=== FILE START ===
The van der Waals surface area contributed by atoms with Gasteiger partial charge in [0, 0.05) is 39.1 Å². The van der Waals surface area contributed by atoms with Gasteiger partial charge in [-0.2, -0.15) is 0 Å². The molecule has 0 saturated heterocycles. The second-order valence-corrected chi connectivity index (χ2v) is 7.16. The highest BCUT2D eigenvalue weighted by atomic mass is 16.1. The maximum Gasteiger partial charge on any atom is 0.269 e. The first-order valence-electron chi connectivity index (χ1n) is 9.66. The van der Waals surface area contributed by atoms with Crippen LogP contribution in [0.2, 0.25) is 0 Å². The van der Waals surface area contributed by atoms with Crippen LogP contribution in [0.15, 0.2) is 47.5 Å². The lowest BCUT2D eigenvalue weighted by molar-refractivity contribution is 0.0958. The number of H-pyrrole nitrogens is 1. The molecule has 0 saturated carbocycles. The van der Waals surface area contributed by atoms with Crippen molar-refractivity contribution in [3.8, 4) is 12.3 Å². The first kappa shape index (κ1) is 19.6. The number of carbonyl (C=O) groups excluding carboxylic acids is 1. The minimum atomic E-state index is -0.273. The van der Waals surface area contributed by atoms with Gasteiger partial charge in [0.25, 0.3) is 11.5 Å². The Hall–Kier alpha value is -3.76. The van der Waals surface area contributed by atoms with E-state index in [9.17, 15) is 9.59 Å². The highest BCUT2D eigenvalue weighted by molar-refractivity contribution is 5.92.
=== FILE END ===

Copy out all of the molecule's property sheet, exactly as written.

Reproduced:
The van der Waals surface area contributed by atoms with Gasteiger partial charge in [0, 0.05) is 39.1 Å². The van der Waals surface area contributed by atoms with Gasteiger partial charge in [-0.2, -0.15) is 0 Å². The molecule has 0 saturated heterocycles. The second-order valence-corrected chi connectivity index (χ2v) is 7.16. The highest BCUT2D eigenvalue weighted by atomic mass is 16.1. The maximum Gasteiger partial charge on any atom is 0.269 e. The first-order valence-electron chi connectivity index (χ1n) is 9.66. The van der Waals surface area contributed by atoms with Crippen LogP contribution in [0.2, 0.25) is 0 Å². The van der Waals surface area contributed by atoms with Crippen LogP contribution in [0.15, 0.2) is 47.5 Å². The lowest BCUT2D eigenvalue weighted by molar-refractivity contribution is 0.0958. The number of H-pyrrole nitrogens is 1. The molecule has 0 saturated carbocycles. The van der Waals surface area contributed by atoms with Crippen molar-refractivity contribution in [3.8, 4) is 12.3 Å². The first kappa shape index (κ1) is 19.6. The number of carbonyl (C=O) groups excluding carboxylic acids is 1. The minimum atomic E-state index is -0.273. The van der Waals surface area contributed by atoms with Gasteiger partial charge in [0.25, 0.3) is 11.5 Å². The Hall–Kier alpha value is -3.76. The van der Waals surface area contributed by atoms with E-state index in [9.17, 15) is 9.59 Å². The highest BCUT2D eigenvalue weighted by molar-refractivity contribution is 5.92.